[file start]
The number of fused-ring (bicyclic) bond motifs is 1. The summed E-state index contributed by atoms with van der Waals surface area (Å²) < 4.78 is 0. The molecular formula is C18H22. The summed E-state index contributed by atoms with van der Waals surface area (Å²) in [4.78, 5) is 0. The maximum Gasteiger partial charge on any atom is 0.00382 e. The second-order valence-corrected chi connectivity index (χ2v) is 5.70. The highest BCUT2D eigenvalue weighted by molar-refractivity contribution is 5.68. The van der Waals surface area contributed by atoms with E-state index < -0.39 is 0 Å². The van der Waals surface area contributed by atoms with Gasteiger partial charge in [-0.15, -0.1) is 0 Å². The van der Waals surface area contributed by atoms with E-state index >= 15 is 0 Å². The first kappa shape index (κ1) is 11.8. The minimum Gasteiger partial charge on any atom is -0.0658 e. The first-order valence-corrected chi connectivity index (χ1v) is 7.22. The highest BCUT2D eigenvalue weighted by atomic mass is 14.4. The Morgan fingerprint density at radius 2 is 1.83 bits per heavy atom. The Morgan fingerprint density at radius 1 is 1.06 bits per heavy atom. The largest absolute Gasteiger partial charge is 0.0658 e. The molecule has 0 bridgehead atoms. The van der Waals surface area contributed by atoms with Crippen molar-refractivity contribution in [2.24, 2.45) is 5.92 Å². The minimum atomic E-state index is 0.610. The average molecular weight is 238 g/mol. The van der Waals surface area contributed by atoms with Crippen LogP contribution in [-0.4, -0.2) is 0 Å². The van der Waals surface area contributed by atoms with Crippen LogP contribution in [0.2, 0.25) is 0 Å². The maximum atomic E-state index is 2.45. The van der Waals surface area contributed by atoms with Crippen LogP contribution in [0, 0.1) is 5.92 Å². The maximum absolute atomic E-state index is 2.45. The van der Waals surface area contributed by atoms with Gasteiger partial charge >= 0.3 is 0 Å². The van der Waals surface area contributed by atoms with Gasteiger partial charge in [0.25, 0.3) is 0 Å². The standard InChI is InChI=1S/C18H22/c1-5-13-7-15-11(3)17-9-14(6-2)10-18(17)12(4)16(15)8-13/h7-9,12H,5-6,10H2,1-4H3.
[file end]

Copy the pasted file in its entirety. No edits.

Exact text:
The number of fused-ring (bicyclic) bond motifs is 1. The summed E-state index contributed by atoms with van der Waals surface area (Å²) < 4.78 is 0. The molecular formula is C18H22. The summed E-state index contributed by atoms with van der Waals surface area (Å²) in [4.78, 5) is 0. The maximum Gasteiger partial charge on any atom is 0.00382 e. The second-order valence-corrected chi connectivity index (χ2v) is 5.70. The highest BCUT2D eigenvalue weighted by molar-refractivity contribution is 5.68. The van der Waals surface area contributed by atoms with E-state index < -0.39 is 0 Å². The van der Waals surface area contributed by atoms with Gasteiger partial charge in [-0.15, -0.1) is 0 Å². The van der Waals surface area contributed by atoms with E-state index >= 15 is 0 Å². The first kappa shape index (κ1) is 11.8. The minimum Gasteiger partial charge on any atom is -0.0658 e. The first-order valence-corrected chi connectivity index (χ1v) is 7.22. The highest BCUT2D eigenvalue weighted by atomic mass is 14.4. The Morgan fingerprint density at radius 2 is 1.83 bits per heavy atom. The Morgan fingerprint density at radius 1 is 1.06 bits per heavy atom. The largest absolute Gasteiger partial charge is 0.0658 e. The molecule has 0 bridgehead atoms. The van der Waals surface area contributed by atoms with Crippen molar-refractivity contribution in [2.24, 2.45) is 5.92 Å². The minimum atomic E-state index is 0.610. The average molecular weight is 238 g/mol. The van der Waals surface area contributed by atoms with Crippen LogP contribution in [-0.4, -0.2) is 0 Å². The van der Waals surface area contributed by atoms with Crippen LogP contribution in [0.2, 0.25) is 0 Å². The maximum atomic E-state index is 2.45. The van der Waals surface area contributed by atoms with Crippen LogP contribution in [0, 0.1) is 5.92 Å². The maximum absolute atomic E-state index is 2.45. The van der Waals surface area contributed by atoms with Gasteiger partial charge >= 0.3 is 0 Å². The van der Waals surface area contributed by atoms with Gasteiger partial charge in [0.25, 0.3) is 0 Å². The standard InChI is InChI=1S/C18H22/c1-5-13-7-15-11(3)17-9-14(6-2)10-18(17)12(4)16(15)8-13/h7-9,12H,5-6,10H2,1-4H3.